In the end, George was only about half as courageous as the would have thought, either that or Fred was much kinder than he had initially seemed at the start of the bet, and Hermione's jealousy was burning with full force. It hadn't taken long for the dance lesson to be announced, and Fourth Years and above all crowded together into one of the larger classrooms (really, the castle was rather amazing in that there seemed to be a never-ending shortage of empty rooms and in the way that there always seemed to be a room big enough for your needs, no matter the number of people you needed to fit) to have their Head of House try and teach them to dance. Though the professor comported herself wonderfully, and was in fact quite a graceful dancer, Hermione found herself hoping that the other lessons in other Houses had gone much better. She did not think it wise that one professor, even the Deputy Headmistress herself, try and teach that many teenagers how to dance at once. Half of them had two left feet, and a good three-quarters of them were so embarrassed to even be near each other, or near the professor, that the would barely touch (with the exception being the amount of contact it took to trod heavily on their partner's feet). Throughout it all, Professor McGonagall swept around the room, artfully dodging clumsy partners and gently correcting forms and steps for those who had trouble.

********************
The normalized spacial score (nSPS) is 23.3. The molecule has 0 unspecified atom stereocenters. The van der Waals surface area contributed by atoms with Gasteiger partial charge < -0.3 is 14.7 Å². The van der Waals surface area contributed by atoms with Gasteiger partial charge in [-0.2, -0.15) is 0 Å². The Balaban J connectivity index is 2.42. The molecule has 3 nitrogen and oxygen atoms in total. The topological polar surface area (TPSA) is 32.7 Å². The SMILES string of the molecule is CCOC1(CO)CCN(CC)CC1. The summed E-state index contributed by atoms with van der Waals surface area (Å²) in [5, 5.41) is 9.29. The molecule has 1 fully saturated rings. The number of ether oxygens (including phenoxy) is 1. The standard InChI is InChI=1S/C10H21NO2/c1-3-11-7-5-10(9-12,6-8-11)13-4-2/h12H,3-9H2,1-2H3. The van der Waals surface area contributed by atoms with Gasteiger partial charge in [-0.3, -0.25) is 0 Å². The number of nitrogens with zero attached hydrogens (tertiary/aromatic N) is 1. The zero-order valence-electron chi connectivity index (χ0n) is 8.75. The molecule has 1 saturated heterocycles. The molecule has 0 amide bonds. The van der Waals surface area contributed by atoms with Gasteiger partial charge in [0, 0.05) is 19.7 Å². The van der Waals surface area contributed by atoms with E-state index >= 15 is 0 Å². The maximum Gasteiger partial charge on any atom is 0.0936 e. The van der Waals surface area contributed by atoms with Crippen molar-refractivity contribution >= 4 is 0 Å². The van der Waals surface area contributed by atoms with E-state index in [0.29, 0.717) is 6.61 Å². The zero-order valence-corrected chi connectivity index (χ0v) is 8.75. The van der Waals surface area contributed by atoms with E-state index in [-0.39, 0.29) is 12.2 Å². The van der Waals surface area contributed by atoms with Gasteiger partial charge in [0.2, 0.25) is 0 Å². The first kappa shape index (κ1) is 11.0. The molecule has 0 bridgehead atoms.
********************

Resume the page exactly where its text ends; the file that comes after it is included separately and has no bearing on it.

Hermione supposed that the only house that wouldn't have an issue with this would be Slytherin, given her assumption that balls were a regular part of Pureblood life and that most of the students in the House would have already learned the basic dances they were being taught, chaotically, for the first time. She was just trying to count herself lucky to walk away from the whole adventure with a basic grasp of the dances (which thankfully came easier to her than anticipated) and with hardly any bruises.